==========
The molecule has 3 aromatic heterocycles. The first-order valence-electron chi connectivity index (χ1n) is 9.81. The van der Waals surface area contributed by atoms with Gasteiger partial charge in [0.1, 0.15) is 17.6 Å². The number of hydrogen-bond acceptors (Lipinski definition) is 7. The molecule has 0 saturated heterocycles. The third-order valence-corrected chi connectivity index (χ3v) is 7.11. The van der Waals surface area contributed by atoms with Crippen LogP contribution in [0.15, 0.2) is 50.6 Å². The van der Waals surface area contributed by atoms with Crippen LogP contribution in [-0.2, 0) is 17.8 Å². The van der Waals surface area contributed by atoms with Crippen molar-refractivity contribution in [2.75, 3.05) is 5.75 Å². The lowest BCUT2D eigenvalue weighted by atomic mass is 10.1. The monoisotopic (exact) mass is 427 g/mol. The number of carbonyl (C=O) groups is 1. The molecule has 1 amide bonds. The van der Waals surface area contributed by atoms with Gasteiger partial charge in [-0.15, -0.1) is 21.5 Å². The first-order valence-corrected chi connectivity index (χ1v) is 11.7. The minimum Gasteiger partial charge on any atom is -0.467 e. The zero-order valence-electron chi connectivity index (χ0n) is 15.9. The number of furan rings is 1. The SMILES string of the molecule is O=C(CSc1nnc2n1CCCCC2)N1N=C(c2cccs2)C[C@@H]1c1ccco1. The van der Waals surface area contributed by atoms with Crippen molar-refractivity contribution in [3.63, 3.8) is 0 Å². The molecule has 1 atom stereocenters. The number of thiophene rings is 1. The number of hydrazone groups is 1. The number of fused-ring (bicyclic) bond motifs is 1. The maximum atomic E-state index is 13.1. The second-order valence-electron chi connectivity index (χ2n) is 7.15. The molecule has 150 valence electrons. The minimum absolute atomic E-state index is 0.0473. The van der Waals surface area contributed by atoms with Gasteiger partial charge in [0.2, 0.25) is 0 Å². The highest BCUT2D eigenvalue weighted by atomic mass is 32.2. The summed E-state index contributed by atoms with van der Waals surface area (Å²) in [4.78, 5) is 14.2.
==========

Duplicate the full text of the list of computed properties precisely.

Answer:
The molecule has 3 aromatic heterocycles. The first-order valence-electron chi connectivity index (χ1n) is 9.81. The van der Waals surface area contributed by atoms with Gasteiger partial charge in [0.1, 0.15) is 17.6 Å². The number of hydrogen-bond acceptors (Lipinski definition) is 7. The molecule has 0 saturated heterocycles. The third-order valence-corrected chi connectivity index (χ3v) is 7.11. The van der Waals surface area contributed by atoms with Crippen LogP contribution in [0.15, 0.2) is 50.6 Å². The van der Waals surface area contributed by atoms with Crippen LogP contribution in [-0.2, 0) is 17.8 Å². The van der Waals surface area contributed by atoms with Crippen molar-refractivity contribution in [2.75, 3.05) is 5.75 Å². The lowest BCUT2D eigenvalue weighted by atomic mass is 10.1. The monoisotopic (exact) mass is 427 g/mol. The number of carbonyl (C=O) groups is 1. The molecule has 1 amide bonds. The van der Waals surface area contributed by atoms with Gasteiger partial charge in [-0.15, -0.1) is 21.5 Å². The first-order valence-corrected chi connectivity index (χ1v) is 11.7. The minimum Gasteiger partial charge on any atom is -0.467 e. The zero-order valence-electron chi connectivity index (χ0n) is 15.9. The number of furan rings is 1. The SMILES string of the molecule is O=C(CSc1nnc2n1CCCCC2)N1N=C(c2cccs2)C[C@@H]1c1ccco1. The van der Waals surface area contributed by atoms with Crippen molar-refractivity contribution in [3.63, 3.8) is 0 Å². The molecule has 1 atom stereocenters. The number of thiophene rings is 1. The number of hydrazone groups is 1. The number of fused-ring (bicyclic) bond motifs is 1. The maximum atomic E-state index is 13.1. The second-order valence-electron chi connectivity index (χ2n) is 7.15. The molecule has 150 valence electrons. The minimum absolute atomic E-state index is 0.0473. The van der Waals surface area contributed by atoms with Gasteiger partial charge in [0.2, 0.25) is 0 Å². The highest BCUT2D eigenvalue weighted by atomic mass is 32.2. The summed E-state index contributed by atoms with van der Waals surface area (Å²) in [4.78, 5) is 14.2.